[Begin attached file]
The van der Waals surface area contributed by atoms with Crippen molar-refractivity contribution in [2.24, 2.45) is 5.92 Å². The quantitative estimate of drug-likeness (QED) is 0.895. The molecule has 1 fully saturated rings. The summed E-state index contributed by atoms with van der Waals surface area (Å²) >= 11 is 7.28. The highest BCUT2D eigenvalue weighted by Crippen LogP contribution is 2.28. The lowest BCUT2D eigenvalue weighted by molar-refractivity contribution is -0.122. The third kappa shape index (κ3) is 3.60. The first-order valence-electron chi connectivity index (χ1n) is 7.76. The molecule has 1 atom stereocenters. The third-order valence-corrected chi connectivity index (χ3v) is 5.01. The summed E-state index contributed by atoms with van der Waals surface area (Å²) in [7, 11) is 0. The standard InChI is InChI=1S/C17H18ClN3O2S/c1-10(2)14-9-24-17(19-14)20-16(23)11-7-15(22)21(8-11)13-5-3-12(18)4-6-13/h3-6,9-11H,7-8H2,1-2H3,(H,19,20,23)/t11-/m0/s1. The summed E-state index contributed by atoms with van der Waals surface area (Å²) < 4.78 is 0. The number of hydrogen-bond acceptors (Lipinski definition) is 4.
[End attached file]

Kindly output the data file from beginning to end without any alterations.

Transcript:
The van der Waals surface area contributed by atoms with Crippen molar-refractivity contribution in [2.24, 2.45) is 5.92 Å². The quantitative estimate of drug-likeness (QED) is 0.895. The molecule has 1 fully saturated rings. The summed E-state index contributed by atoms with van der Waals surface area (Å²) >= 11 is 7.28. The highest BCUT2D eigenvalue weighted by Crippen LogP contribution is 2.28. The lowest BCUT2D eigenvalue weighted by molar-refractivity contribution is -0.122. The third kappa shape index (κ3) is 3.60. The first-order valence-electron chi connectivity index (χ1n) is 7.76. The molecule has 1 atom stereocenters. The third-order valence-corrected chi connectivity index (χ3v) is 5.01. The summed E-state index contributed by atoms with van der Waals surface area (Å²) in [7, 11) is 0. The standard InChI is InChI=1S/C17H18ClN3O2S/c1-10(2)14-9-24-17(19-14)20-16(23)11-7-15(22)21(8-11)13-5-3-12(18)4-6-13/h3-6,9-11H,7-8H2,1-2H3,(H,19,20,23)/t11-/m0/s1. The summed E-state index contributed by atoms with van der Waals surface area (Å²) < 4.78 is 0. The number of hydrogen-bond acceptors (Lipinski definition) is 4.